Hindalco Industries Ltd., (Hindalco) a global leader in copper and aluminium, temporarily ceased operations of two of its copper smelters at its Dahej facility in Gujarat. Vessels carrying raw material to Hindalco had been sailing from the originating port in Chile since January, leaving tens of thousands of tonnes of BHP copper concentrate stranded in the waters between Chile and India.

BHP bought the copper concentrate back from Hindalco at market price and diverted it to our customers at alternate destinations.

Mr Jayaraj, Vice President at Hindalco, told us that this helped keep the excess materials out of its supply chain.

“Redirecting this extra supply helped Hindalco avoid excess raw material inventory and unnecessarily blocking capital during these challenging times”, he said.

 

The COVID-19 outbreak highlighted the need for a digital revolution in the bulk commodity industry.

Strengthening supply chains through innovation

The COVID-19 outbreak also highlighted the need for a digital revolution in the bulk commodity industry because a reliance on physical documentation has slowed down shipment transactions.

Physical copies of Original Bills of Lading (OBL) are currently required to complete bulk commodity transactions. However, getting this documentation to our customers and their banks proved challenging due to international lockdowns and the skeletal workforce of shipping agents and banks.

We’re collaborating with major steel producer China Baowu and other industry participants to trial blockchain technology in the iron ore post-trade transaction process. The cloud-based technology promises to boost efficiency and productivity, improve security and transparency, as well as build resilience across supply chains by reducing the reliance on paperwork.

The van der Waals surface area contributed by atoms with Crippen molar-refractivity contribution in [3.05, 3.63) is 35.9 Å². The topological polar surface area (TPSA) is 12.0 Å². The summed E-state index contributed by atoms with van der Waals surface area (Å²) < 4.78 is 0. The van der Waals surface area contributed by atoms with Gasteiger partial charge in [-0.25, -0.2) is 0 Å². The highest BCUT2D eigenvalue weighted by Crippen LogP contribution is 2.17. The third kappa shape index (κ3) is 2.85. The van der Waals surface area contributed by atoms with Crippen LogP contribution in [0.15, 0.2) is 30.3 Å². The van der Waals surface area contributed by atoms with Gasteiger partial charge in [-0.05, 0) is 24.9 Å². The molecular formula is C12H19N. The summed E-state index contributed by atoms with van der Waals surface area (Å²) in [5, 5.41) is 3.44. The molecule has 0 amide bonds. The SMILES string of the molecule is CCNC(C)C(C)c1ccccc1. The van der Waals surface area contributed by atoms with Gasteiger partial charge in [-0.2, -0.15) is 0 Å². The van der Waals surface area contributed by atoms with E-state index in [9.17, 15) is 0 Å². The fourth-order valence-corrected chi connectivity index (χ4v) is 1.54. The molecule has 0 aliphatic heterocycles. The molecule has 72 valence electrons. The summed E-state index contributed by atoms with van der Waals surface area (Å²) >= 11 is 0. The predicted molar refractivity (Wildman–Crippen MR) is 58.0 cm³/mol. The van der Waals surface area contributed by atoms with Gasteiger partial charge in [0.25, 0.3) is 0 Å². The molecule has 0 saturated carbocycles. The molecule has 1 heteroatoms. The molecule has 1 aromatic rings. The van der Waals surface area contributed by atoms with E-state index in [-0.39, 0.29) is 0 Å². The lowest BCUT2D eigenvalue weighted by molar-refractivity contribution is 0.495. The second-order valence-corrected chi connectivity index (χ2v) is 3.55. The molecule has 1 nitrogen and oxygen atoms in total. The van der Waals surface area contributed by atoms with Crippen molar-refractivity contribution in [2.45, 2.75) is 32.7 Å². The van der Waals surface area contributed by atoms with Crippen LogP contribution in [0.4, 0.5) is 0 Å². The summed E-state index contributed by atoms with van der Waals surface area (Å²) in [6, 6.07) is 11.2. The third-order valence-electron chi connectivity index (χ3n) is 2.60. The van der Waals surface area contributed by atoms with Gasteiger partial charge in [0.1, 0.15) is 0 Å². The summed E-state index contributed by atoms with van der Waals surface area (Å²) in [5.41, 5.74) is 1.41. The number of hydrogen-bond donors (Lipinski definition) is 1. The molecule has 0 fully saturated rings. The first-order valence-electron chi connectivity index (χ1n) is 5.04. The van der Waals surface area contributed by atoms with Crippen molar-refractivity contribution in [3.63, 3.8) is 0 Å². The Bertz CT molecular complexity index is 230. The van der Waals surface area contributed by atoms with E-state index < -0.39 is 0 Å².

We also maintained our tradition of working on longer term strategic issues for our customer by completing our first ever iron ore transaction in RMB with China Baowu, in the midst of the crisis.

Commitment to price transparency

Faced with the volatility in markets over the first half of this calendar year, we maintained our commitment to fair, transparent and robust market pricing.

In iron ore, there has been a deliberate focus on increasing our support of price transparency and we continued to undertake spot transactions through platforms such as Global Ore and Corex. Our ratio of reportable spot sales on these platforms in calendar year 2020 doubled in comparison to calendar year 2019. Also in the volatile copper and metallurgical coal markets, we maintained our commitment to spot transactions informing price indices and transparency.

Securing a reliable supply of energy

As a leading gas supplier in domestic markets, including Australia and Trinidad and Tobago, we are committed to delivering reliable energy supplies to our customers.

When our energy customers faced financial challenges, we worked on targeted solutions to stabilise cash flow and developed new gas supply offers to support future business continuity.

This is a marathon, not a sprint

We expect the long-term impacts on downstream markets and disruptions to supply chains will be mitigated by our close partnership with our customers as we work together in this challenging environment.